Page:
Martha Jane Pierce, of Memphis, moved into Allenbrooke Nursing Home and Rehabilitation Center. Martha suffered from dementia and had to be administered after it got increasingly difficult for her family to cope with. Martha’s husband soon joined her in the nursing home and rehabilitation center.
Cameron Jehl, the family’s attorney, claimed that Martha “suffered from malnutrition, dehydration and just a bunch of different problems.” Martha also suffered from pressure sores, an all too common problem that many nursing home patients have. Martha’s pressure sores were bone deep and had become infected. The sores had bacteria around them that contained the “same bacteria that’s found in feces, [she] wound up having to have her leg amputated as a result.” She died at Allenbrooke Nursing Home and Rehabilitation Center in 2009, Martha was 82-years-old.
A year later, her family filed a case and sued Allenbrooke, their parent company, and several of their executives. Jehl explained, “for a woman in her 80s, even with progressing dementia, she was doing okay.” In August of 2016, a jury ruled in the family’s favor and granted damages worth more than $30 million.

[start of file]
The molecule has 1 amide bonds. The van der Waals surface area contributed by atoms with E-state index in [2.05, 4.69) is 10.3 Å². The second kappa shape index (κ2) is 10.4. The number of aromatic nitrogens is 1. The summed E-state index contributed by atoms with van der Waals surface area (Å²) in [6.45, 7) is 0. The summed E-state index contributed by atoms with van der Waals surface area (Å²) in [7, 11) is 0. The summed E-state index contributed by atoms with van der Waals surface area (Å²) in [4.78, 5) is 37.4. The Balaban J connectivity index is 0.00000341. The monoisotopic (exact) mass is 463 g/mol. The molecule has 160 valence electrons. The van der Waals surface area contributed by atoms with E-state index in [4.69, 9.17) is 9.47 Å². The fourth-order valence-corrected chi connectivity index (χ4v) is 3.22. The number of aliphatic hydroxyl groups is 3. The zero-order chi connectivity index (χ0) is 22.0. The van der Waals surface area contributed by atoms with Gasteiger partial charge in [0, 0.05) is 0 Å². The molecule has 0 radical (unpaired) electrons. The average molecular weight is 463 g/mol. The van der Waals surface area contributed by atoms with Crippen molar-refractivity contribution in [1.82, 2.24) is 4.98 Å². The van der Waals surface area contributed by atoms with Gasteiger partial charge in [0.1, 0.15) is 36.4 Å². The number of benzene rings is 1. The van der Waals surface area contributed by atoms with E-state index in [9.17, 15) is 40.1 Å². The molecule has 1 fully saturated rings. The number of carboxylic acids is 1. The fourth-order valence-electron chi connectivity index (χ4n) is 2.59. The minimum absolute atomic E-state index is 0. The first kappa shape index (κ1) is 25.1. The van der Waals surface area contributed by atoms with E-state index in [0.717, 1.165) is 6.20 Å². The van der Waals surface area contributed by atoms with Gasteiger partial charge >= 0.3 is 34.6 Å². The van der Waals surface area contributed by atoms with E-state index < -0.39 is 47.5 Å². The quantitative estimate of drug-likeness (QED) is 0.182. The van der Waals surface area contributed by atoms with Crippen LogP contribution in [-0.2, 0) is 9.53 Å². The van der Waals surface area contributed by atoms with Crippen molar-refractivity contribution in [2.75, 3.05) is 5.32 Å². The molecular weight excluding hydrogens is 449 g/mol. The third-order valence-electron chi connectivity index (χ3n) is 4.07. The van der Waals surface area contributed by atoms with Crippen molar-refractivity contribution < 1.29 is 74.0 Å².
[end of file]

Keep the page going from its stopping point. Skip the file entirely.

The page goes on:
The suit suspected that many of the issues the nursing home encountered resulted from a lack of staffing. The family then found that Allenbrooke was trying to hide their staffing issues; they “saw individuals that would document providing care to Mrs. Pierce after she was dead.” There are many resources that grade nursing homes; Allenbrooke was given two stars overall by a federal government website.
The Pierce family hopes that they can improve nursing home care and safety after the case. They hope that their award will primarily result in a push for poorly structured nursing homes all over the country to revamp and properly adjust their business for our loved ones.
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